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Lead from the Start: February 2008

Thursday, February 28, 2008

What does 21CL mean in an at-risk preschool setting?

I recently had the opportunity to be interviewed by It was a great chance to talk about 21CL (that is century learning) and teaching at-risk preschoolers. Here is a brief excerpt:

What does that term "21st Century Learning" mean within the context of your work?

In the context of my work as a preschool teacher, 21st century learning has a lot less to do with technology and a lot more to do with people and relationships. Exposure to the potential of the internet and technology are the foundation to preparing my students, many of whom do not have computers at home. In my classroom I use streaming video, digital music, digital recording, blogs and search engines to show kids how technology can help us access information outside of our immediate surroundings. When one of my students became homebound because of leukemia I used technology to build our classroom community.

As I was sitting with the child’s mother at her home discussing the family’s access to technology, her mother mentioned how her oldest daughter was upstairs using her laptop online, it came to me what I needed to do. Her daughter needed her own blog. I knew she would feel more connected to the life of our class if she could see and talk to us each day. Her mother is tech savvy enough to do the posts at home. She named the blog, “Missing School.” Each morning now we check to see what our friend has to say. We have posted video of our class singing our favorite songs, posted some wishes from the class, and she has told us what she is learning at home.

Preparing students for the future means developing the modes of thought that enable students to engage with their world proactively.

Innovation and Post-modernism - the why of schooling

On a new online community David asked, "How would the standards movement fit into a post modernist (POMO) analysis?" I responded there but wanted to bring in some more details here.

David I think that the difference in the two perspectives has more to do with the why of schooling than the how.

I believe a liberal education is important but in its most narrow view (Hirsch) it does not allow for discovering what students need to learn. In some ways I think modernism and post-positivism (the baby and the bath water) are still very much alive and exerting influence on public policy. They are able to do this because of innate need for certainty in public policy decisions. However, the perspective's focus on finding the truth as opposed to discovering the truth or making meaning makes education more narrow than is healthy for American schooling.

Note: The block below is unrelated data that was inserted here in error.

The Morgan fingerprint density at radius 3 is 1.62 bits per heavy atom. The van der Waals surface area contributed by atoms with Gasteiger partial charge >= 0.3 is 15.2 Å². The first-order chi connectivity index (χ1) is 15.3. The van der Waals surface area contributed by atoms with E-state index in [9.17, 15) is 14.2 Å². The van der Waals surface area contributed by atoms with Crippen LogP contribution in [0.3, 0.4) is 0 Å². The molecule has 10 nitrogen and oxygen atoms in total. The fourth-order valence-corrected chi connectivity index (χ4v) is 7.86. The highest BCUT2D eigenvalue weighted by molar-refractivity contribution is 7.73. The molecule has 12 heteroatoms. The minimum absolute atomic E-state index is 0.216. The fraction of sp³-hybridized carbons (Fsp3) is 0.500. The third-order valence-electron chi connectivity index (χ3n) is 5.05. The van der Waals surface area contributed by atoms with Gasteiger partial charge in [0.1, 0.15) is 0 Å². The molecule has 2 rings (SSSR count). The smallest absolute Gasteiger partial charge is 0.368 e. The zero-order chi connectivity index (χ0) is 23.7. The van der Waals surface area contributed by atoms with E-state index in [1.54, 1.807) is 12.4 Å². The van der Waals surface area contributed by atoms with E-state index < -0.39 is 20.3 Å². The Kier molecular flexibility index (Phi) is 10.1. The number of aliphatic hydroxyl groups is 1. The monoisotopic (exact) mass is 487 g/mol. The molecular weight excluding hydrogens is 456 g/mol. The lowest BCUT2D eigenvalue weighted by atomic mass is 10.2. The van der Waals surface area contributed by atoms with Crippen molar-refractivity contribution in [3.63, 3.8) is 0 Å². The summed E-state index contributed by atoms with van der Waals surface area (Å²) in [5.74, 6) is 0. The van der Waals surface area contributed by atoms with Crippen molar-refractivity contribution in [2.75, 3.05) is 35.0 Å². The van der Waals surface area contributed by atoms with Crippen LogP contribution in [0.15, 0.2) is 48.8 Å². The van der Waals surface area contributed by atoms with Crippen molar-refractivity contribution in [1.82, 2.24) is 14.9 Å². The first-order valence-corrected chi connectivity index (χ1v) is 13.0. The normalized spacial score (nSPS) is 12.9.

If standards were based less on content and more on process I think that both perspectives become better represented. I think that much of the national science standards are constructed well. They support the understanding of important scientific concepts as well as how to think scientifically.

However, when rich national standards are translated into state and local policy their power is diffused by a focus on specific skills and concepts as opposed to habits of mind and heart.

I suggest that we don't know what we will need to know in the future. But we can prepare students by helping them develop "ways of knowing" that will help them to be successful in the 21 century. Perhaps this is where we should invest ourselves as educators and a country. Students who can create, think, analyze, and empathize will be better prepared.

According to the recent American Association of School Administrators conference innovation is where we should start. Perhaps we need some standards for innovation. Is that even possible?

Monday, February 25, 2008

Questioning our Questions

The question seems to be the building block for education in this accountability driven era. However, why and how questions are asked can differ from one social setting to another.

I just read an ethnographic study conducted from 1970 - 1975 by S.B. Heath. This study is a seminal work that was published in a book titled Ways with Words in 1983.

In this classic the researcher conducted her research in response to requests by African-American parents in her community and white teachers of the community school to help them find out why students where not succeeding academically and where turned off to school. The study talks about how the the changes resulting from the educational reforms of Brown v. Board and the E.S.E.A of 1965 (now known as NCLB) brought black students into schools with white teachers.

What struck me was that the research that was conducted then is still applicable today and it could still be affecting how well students from different backgrounds succeed in school.